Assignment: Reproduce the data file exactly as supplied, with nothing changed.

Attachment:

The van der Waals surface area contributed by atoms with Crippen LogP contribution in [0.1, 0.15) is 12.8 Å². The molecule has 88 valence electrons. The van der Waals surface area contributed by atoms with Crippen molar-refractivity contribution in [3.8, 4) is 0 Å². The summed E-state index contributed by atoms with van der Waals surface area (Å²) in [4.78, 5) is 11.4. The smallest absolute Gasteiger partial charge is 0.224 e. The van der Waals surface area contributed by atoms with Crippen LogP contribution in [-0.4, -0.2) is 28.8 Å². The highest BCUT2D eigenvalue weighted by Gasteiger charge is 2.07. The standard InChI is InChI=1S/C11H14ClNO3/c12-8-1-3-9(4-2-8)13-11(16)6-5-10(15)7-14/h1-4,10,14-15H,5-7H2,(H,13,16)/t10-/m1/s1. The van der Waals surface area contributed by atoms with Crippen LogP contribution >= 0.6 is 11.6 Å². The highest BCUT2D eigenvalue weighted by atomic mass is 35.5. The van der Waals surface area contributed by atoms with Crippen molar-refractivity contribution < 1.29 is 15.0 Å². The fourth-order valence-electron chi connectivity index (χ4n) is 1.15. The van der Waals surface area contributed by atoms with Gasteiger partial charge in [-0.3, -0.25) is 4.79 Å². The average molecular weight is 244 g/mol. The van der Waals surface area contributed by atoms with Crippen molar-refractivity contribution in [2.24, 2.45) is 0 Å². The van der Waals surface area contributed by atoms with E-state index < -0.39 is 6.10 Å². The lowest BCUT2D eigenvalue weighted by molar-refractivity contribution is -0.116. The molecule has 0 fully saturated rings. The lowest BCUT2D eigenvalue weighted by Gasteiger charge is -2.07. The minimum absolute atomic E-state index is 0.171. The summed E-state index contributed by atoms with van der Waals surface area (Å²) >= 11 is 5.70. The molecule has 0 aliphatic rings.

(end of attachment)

The van der Waals surface area contributed by atoms with Crippen LogP contribution in [0.1, 0.15) is 12.8 Å². The molecule has 88 valence electrons. The van der Waals surface area contributed by atoms with Crippen molar-refractivity contribution in [3.8, 4) is 0 Å². The summed E-state index contributed by atoms with van der Waals surface area (Å²) in [4.78, 5) is 11.4. The smallest absolute Gasteiger partial charge is 0.224 e. The van der Waals surface area contributed by atoms with Crippen LogP contribution in [-0.4, -0.2) is 28.8 Å². The highest BCUT2D eigenvalue weighted by Gasteiger charge is 2.07. The standard InChI is InChI=1S/C11H14ClNO3/c12-8-1-3-9(4-2-8)13-11(16)6-5-10(15)7-14/h1-4,10,14-15H,5-7H2,(H,13,16)/t10-/m1/s1. The van der Waals surface area contributed by atoms with Crippen LogP contribution >= 0.6 is 11.6 Å². The highest BCUT2D eigenvalue weighted by atomic mass is 35.5. The van der Waals surface area contributed by atoms with Crippen molar-refractivity contribution < 1.29 is 15.0 Å². The fourth-order valence-electron chi connectivity index (χ4n) is 1.15. The van der Waals surface area contributed by atoms with Gasteiger partial charge in [-0.3, -0.25) is 4.79 Å². The average molecular weight is 244 g/mol. The van der Waals surface area contributed by atoms with Crippen molar-refractivity contribution in [2.24, 2.45) is 0 Å². The van der Waals surface area contributed by atoms with E-state index < -0.39 is 6.10 Å². The lowest BCUT2D eigenvalue weighted by molar-refractivity contribution is -0.116. The molecule has 0 fully saturated rings. The lowest BCUT2D eigenvalue weighted by Gasteiger charge is -2.07. The minimum absolute atomic E-state index is 0.171. The summed E-state index contributed by atoms with van der Waals surface area (Å²) >= 11 is 5.70. The molecule has 0 aliphatic rings.